Saturday, January 12, 2008

Faro A Colon

In 1992 a lot of important someones decided they were going to mark the 500th anniversary of Christopher Columbus's arrival in the New World and the epicenter of the celebrations was going to be in Santo Domingo, site, near enough, of the first permanent settlement of Europeans on this side of the Atlantic Ocean. I mentioned a few months ago my startling discovery of the book titled 1421 which asserts, convincingly enough, that Columbus and Magellan both set off across the Atlantic with Chinese charts in hand and Vasco da Gama knew what to expect around the corner of the Cape of Good Hope. A glimmer of these heresies was actually on display in the "lighthouse" built on a hill in Santo Domingo to celebrate the anniversary.I found out this bizarre building was designed by a British architect for the world's fair in London in 1936 and was built in Hispaniola eventually as the centerpiece of the acknowledgement of Columbus' trek to the Bahamas. The faro (lighthouse) does actually illuminate at night but such is the electrical draw it tends to black out the rest of the city, so the illuminations are infrequent but I did sneak a photo of a postcard illustrating the effect, a Christian cross in the night sky, near enough:

Indeed the day we took a gua-gua (minibus) out to the monument it was gray and overcast and threatening rain. We need a light to show us the way.The navy guard at Columbus's tomb stands at the apex of the church-like building with corridors running down each side of the open air central "nave." The lower floors had open windows and the impending storm blew scads of cool air through the exhibits. The various rooms are devoted each to a different American country or colony. French Islands have their room as do the Dutch Antilles, alongside Venezuela, Cuba, Canada and everywhere else from Argentina to Italy ( Columbus was Italian of course). There was also a curious exhibit from Taiwan, Republic of China, asserting the very same thesis posited in the book 1421, that the Chinese passed this way long before Columbus. The US room had the obligatory letters of congratulation along with photos:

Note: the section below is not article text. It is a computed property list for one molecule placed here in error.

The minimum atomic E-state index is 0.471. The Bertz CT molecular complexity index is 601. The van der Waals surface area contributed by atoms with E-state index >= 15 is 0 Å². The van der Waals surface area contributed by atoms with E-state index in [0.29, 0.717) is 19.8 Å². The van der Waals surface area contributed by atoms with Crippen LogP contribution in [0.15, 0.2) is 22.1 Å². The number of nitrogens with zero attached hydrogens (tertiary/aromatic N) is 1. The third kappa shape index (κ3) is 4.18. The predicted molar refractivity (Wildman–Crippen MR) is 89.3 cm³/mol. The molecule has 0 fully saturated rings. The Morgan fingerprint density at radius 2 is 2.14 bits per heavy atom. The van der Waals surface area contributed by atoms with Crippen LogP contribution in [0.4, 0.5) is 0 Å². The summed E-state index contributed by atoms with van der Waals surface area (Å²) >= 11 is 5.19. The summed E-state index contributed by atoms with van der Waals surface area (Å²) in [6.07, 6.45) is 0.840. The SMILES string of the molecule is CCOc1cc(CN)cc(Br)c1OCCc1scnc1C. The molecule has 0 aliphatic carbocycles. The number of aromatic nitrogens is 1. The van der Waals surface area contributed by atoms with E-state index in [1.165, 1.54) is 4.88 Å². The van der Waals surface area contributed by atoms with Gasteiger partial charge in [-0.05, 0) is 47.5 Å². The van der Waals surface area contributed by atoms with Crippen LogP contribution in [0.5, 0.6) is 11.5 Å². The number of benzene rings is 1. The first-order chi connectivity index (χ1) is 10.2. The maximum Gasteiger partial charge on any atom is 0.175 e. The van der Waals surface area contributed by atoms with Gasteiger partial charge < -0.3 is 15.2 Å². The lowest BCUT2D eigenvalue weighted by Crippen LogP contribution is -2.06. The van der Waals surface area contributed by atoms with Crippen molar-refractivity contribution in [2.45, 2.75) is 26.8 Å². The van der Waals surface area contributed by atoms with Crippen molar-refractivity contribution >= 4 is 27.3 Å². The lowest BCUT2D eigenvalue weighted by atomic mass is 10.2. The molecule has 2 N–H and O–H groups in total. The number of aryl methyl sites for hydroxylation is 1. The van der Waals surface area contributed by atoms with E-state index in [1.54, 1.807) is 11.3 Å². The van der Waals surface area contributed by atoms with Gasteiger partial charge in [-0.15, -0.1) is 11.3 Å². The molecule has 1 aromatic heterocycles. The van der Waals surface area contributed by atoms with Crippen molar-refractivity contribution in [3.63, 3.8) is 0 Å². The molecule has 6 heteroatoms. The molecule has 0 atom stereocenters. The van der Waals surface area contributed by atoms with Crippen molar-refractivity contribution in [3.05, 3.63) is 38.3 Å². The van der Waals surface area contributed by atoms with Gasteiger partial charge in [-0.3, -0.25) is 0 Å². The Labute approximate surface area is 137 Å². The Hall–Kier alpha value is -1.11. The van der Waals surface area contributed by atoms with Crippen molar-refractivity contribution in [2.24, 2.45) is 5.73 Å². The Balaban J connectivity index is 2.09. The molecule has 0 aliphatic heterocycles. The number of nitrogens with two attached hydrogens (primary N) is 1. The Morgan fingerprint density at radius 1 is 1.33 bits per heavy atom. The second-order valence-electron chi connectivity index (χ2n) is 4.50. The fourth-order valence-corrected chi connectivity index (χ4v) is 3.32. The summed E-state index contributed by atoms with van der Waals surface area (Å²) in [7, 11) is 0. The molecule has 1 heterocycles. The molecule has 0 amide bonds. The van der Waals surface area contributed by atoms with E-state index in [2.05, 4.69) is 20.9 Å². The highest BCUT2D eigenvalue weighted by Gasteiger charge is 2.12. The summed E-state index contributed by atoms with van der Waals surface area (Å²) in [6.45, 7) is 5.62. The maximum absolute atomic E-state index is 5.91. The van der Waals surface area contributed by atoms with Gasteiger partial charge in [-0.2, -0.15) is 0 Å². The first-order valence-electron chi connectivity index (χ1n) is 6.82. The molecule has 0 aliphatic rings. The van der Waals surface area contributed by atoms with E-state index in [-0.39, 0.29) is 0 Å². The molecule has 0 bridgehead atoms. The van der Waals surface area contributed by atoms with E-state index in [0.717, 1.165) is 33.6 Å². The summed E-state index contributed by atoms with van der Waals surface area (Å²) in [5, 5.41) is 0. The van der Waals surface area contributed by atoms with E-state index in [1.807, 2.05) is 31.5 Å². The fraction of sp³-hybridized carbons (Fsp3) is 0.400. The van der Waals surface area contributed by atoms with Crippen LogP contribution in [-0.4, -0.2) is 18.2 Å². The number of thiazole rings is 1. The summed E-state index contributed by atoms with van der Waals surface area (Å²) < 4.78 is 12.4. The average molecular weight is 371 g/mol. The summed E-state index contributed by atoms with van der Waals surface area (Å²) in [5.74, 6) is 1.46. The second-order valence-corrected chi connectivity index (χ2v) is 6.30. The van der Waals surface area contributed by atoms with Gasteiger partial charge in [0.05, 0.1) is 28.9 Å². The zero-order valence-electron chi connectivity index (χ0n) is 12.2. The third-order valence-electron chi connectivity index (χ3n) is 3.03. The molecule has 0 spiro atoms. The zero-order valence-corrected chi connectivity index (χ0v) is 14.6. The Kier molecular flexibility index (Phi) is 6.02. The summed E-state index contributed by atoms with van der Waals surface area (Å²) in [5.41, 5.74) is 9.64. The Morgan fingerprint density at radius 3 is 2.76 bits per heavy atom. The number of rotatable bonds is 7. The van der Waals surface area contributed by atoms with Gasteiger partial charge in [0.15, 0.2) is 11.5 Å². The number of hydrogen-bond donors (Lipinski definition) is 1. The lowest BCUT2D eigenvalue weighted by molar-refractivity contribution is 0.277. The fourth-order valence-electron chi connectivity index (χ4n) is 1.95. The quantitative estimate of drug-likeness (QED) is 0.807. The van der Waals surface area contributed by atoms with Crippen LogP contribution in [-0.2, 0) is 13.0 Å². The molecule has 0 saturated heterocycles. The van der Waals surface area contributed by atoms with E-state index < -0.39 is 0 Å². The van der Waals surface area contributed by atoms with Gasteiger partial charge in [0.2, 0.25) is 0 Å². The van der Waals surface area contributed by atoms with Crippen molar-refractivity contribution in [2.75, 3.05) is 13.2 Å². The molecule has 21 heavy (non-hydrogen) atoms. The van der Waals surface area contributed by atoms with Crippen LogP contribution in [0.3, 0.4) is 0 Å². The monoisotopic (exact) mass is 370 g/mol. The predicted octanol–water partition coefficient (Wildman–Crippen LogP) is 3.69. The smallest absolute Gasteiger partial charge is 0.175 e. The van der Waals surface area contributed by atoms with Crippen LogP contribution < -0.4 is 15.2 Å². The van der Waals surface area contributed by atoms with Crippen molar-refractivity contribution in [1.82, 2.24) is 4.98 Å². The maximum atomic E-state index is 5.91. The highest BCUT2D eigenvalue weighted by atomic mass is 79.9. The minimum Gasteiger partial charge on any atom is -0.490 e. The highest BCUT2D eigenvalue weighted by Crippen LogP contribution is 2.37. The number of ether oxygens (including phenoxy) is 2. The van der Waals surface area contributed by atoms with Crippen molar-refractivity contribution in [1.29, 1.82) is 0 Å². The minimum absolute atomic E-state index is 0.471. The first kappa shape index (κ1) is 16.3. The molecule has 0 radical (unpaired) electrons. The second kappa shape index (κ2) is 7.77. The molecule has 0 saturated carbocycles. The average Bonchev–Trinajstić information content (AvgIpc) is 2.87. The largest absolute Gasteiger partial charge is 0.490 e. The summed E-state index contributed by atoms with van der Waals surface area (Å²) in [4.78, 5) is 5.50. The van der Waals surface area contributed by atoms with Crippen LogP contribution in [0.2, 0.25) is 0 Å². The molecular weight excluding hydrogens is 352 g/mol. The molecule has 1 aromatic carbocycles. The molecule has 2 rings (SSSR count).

The US exhibit contained excerpts from the book "A Day In the Life" with an odd cross section of daily, multi-cultural activities around these United States. I don't suppose there was much else to write as Columbus never actually stepped on the US in his forced march to beat da Gama to the fabulous Indies.Outside the Faro the weather was looking like crap so we bought some postcards from a vendor and made him happy, snapped a picture of an attempt at a cityscape under the glowering skies and scampered back to our five star hotel room far from the crumbling decay of tropical Santo Domingo.The faro struck me as a grandiloquent gesture trying to embrace all the nations subsequently populated and exploited by Europe, and pointing them inward at the tiny country hosting this massive palace; but it seemed to be trying too hard. And whatever that English architect was thinking I can only imagine that he, like Samuel Coleridge, was high on heroin when he penciled his masterpiece. This is one unusual human monument I wouldn't want to miss, and now I can die knowing I haven't.

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